Plano's Fiftieth Anniversary 1903
Plano Picnic Pleases People.
The Golden Anniversary on a Golden Day.
Old Settlers Gather and are Happy. President Bennett and Secretary Freebern are Congratulated. Relics of Olden Time. Home Speakers Entertain. Honorable George M. Hollenback. Avery N. Beebe, John F. Smith Give Reminiscences.
Compiled and Edited by Elmer Dickson
Originally Published in the Kendall County Record, July 7, 1903.
Plano's fiftieth anniversary has become a page in Kendall County's history, an event long to be remembered, not only by the city but by the township of Little Rock and the County of Kendall as well. Thursday the 25th, was a bright June day, with clear sky and a light breeze. The cool summer weather that has been prevailing for some time proved to be just the thing for the picnickers, and the temperature was just right. The affair was in charge of the Historical Society of the Meramech Club of Plano and all the vim and enthusiasm of Plano's best citizens was brought into play in the preparations. The committees in charge, fulfilled their duties with untiring zeal and everybody on the grounds was generous in praising the completeness of the whole affair.
'To help celebrate the fiftieth anniversary of the founding of Plano and the coming of the railroad in 1853,' read the invitations. This gives the essence of the whole occasion; the first birthday Plano has ever celebrated. The people of the county turned out in full to honor the event and observe the day that to Plano and Little Rock meant so much. Steward's Park began to throng with people about ten o'clock in the morning. People with their lunch baskets and hammocks and swings began to establish themselves under the beautiful shade trees, and prepare to spend the day in comfort. It reminded one of the old-fashioned day at a county fair. The popcorn stands, peanut wagons, venders of all kinds of souvenirs, and even the merry-go-round were all there, and all seemed to be doing a thriving business. The stands with the patriotic lemonade held the crowd of buyers and the farmer lad and his lady-best sat under the inviting canopy for two or three hours at time regaling themselves on red, white and blue pop and ice cream.
In the forenoon the young lads of Plano and Leland played a close game of baseball. It was an interesting contest from the start and was anybody's game up to the last. Leland finally took the lead in the seventh inning and held it to the finish. Final score 10 to 7 in favor of Leland.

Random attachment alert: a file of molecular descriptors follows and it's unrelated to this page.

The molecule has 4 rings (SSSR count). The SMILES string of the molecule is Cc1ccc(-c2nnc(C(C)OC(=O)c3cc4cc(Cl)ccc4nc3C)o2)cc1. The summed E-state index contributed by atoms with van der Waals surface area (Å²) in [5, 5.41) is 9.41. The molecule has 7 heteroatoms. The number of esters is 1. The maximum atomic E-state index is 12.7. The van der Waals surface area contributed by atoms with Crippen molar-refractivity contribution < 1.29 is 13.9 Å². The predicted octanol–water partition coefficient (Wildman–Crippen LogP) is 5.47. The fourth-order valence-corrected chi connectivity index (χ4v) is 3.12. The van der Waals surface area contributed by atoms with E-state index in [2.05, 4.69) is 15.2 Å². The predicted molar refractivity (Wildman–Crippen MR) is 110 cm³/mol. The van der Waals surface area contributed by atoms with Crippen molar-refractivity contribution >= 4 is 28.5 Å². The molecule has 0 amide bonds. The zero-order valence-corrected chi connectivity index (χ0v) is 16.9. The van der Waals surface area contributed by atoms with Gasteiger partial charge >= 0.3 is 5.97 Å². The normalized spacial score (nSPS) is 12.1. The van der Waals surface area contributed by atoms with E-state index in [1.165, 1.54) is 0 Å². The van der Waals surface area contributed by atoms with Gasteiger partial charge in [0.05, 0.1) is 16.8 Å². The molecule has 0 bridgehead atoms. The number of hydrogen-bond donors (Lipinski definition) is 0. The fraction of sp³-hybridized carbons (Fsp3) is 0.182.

After the dinner hour the people already on the grounds began to spread around and the crowd of the day began to arrive. The railroad brought them in from all directions, and hundreds drove. The cable surrounding the large park was lined with rigs, packed as closely as they could stand. By 1:30 the crowd had assembled around the speaker's stand. A very conservative estimate of the number on the grounds at two o'clock would place the figure at 2, 000. The old settlers were numerous and everything possible was done to get them seated near the platform.
At 1:30 the audience was called to order by the President of the Meramech Club, Dr. Isaac E. Bennett. He introduced Reverend Dr. Henry who gave the invocation. The President then gave a short address of welcome and introduced John F. Steward of Chicago, President of the Kendall County Historical Society. He delivered a good address on the history of Plano and Little Rock Township, commencing in 1770, when the French missionaries and soldiers marched down the Fox River Valley. He referred briefly to the battle of the Fox Indians and French and Iroquois allies in 1730. At the close of his address he dwelt largely on the development of the harvester industry in Plano and stated that two of the great revolutions in the improvement of harvester machinery had taken place here. He introduced Honorable C. M. Marsh, one of the inventors of the Marsh harvesters, who spoke further of his experience in manufacturing harvesters in Plano, giving due credit to Lewis Steward, George Steward and John F. Hollister, who perfected the Marsh invention.
Avery N. Beebe of Yorkville then read a paper of early reminiscences, giving many amusing incidents.
Reverend John B. McGuffin of Sheridan made some spicy and well chosen remarks on his Plano experience, having been pastor of the Plano M. E. Church from 1874 to 1877. Mr. McGuffin has always been popular in Plano and his friends gave him a hearty welcome.
Dr. G. H. Robertson of Sandwich gave a short but eloquent address on 'What they did and how they lived fifty years ago.'